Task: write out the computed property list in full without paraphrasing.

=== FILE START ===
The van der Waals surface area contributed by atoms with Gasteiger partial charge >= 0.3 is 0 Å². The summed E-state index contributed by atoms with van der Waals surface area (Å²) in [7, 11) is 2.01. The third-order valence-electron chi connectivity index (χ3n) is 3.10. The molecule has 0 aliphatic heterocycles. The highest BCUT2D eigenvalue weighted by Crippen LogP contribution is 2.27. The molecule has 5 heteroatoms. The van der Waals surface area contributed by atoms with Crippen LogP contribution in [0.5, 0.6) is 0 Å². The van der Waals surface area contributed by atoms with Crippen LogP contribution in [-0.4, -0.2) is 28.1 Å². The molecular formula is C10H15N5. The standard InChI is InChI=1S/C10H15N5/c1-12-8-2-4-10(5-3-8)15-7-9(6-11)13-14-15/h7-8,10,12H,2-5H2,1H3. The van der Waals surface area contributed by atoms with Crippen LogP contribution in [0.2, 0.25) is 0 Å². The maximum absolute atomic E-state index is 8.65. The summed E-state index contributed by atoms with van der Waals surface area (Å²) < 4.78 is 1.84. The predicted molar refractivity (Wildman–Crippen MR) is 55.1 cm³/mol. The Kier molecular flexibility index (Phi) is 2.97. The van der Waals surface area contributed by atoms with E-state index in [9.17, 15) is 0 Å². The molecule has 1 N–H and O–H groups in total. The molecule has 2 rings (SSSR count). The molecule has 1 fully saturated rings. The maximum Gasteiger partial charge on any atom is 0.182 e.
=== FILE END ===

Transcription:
The van der Waals surface area contributed by atoms with Gasteiger partial charge >= 0.3 is 0 Å². The summed E-state index contributed by atoms with van der Waals surface area (Å²) in [7, 11) is 2.01. The third-order valence-electron chi connectivity index (χ3n) is 3.10. The molecule has 0 aliphatic heterocycles. The highest BCUT2D eigenvalue weighted by Crippen LogP contribution is 2.27. The molecule has 5 heteroatoms. The van der Waals surface area contributed by atoms with Crippen LogP contribution in [0.5, 0.6) is 0 Å². The van der Waals surface area contributed by atoms with Crippen LogP contribution in [-0.4, -0.2) is 28.1 Å². The molecular formula is C10H15N5. The standard InChI is InChI=1S/C10H15N5/c1-12-8-2-4-10(5-3-8)15-7-9(6-11)13-14-15/h7-8,10,12H,2-5H2,1H3. The van der Waals surface area contributed by atoms with Crippen LogP contribution in [0.2, 0.25) is 0 Å². The maximum absolute atomic E-state index is 8.65. The summed E-state index contributed by atoms with van der Waals surface area (Å²) < 4.78 is 1.84. The predicted molar refractivity (Wildman–Crippen MR) is 55.1 cm³/mol. The Kier molecular flexibility index (Phi) is 2.97. The van der Waals surface area contributed by atoms with E-state index in [9.17, 15) is 0 Å². The molecule has 1 N–H and O–H groups in total. The molecule has 2 rings (SSSR count). The molecule has 1 fully saturated rings. The maximum Gasteiger partial charge on any atom is 0.182 e.